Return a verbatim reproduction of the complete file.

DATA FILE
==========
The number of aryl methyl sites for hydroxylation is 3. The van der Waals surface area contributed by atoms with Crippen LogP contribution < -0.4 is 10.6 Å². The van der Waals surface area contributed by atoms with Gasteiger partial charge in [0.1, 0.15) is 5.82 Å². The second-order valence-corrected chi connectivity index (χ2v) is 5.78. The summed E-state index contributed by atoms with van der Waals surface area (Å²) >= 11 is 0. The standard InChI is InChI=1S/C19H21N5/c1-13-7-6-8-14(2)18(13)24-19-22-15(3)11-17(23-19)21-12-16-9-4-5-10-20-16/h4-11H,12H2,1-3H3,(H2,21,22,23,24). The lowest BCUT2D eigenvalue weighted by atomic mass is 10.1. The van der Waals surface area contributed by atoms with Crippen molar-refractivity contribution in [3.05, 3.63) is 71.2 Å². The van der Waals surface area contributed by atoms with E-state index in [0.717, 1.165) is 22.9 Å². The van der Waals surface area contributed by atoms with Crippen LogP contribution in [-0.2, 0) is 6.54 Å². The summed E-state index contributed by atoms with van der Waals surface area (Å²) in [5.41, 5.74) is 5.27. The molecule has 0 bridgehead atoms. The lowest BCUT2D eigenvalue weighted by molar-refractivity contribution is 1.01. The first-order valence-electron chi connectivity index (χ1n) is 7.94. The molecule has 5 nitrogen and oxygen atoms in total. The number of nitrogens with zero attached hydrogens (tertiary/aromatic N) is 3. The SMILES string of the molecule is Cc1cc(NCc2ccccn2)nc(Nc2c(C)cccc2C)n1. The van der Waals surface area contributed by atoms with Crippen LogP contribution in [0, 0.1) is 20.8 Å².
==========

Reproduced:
The number of aryl methyl sites for hydroxylation is 3. The van der Waals surface area contributed by atoms with Crippen LogP contribution < -0.4 is 10.6 Å². The van der Waals surface area contributed by atoms with Gasteiger partial charge in [0.1, 0.15) is 5.82 Å². The second-order valence-corrected chi connectivity index (χ2v) is 5.78. The summed E-state index contributed by atoms with van der Waals surface area (Å²) >= 11 is 0. The standard InChI is InChI=1S/C19H21N5/c1-13-7-6-8-14(2)18(13)24-19-22-15(3)11-17(23-19)21-12-16-9-4-5-10-20-16/h4-11H,12H2,1-3H3,(H2,21,22,23,24). The lowest BCUT2D eigenvalue weighted by atomic mass is 10.1. The van der Waals surface area contributed by atoms with Crippen molar-refractivity contribution in [3.05, 3.63) is 71.2 Å². The van der Waals surface area contributed by atoms with E-state index in [0.717, 1.165) is 22.9 Å². The van der Waals surface area contributed by atoms with Crippen LogP contribution in [-0.2, 0) is 6.54 Å². The summed E-state index contributed by atoms with van der Waals surface area (Å²) in [5.41, 5.74) is 5.27. The molecule has 0 bridgehead atoms. The lowest BCUT2D eigenvalue weighted by molar-refractivity contribution is 1.01. The first-order valence-electron chi connectivity index (χ1n) is 7.94. The molecule has 5 nitrogen and oxygen atoms in total. The number of nitrogens with zero attached hydrogens (tertiary/aromatic N) is 3. The SMILES string of the molecule is Cc1cc(NCc2ccccn2)nc(Nc2c(C)cccc2C)n1. The van der Waals surface area contributed by atoms with Crippen LogP contribution in [0, 0.1) is 20.8 Å².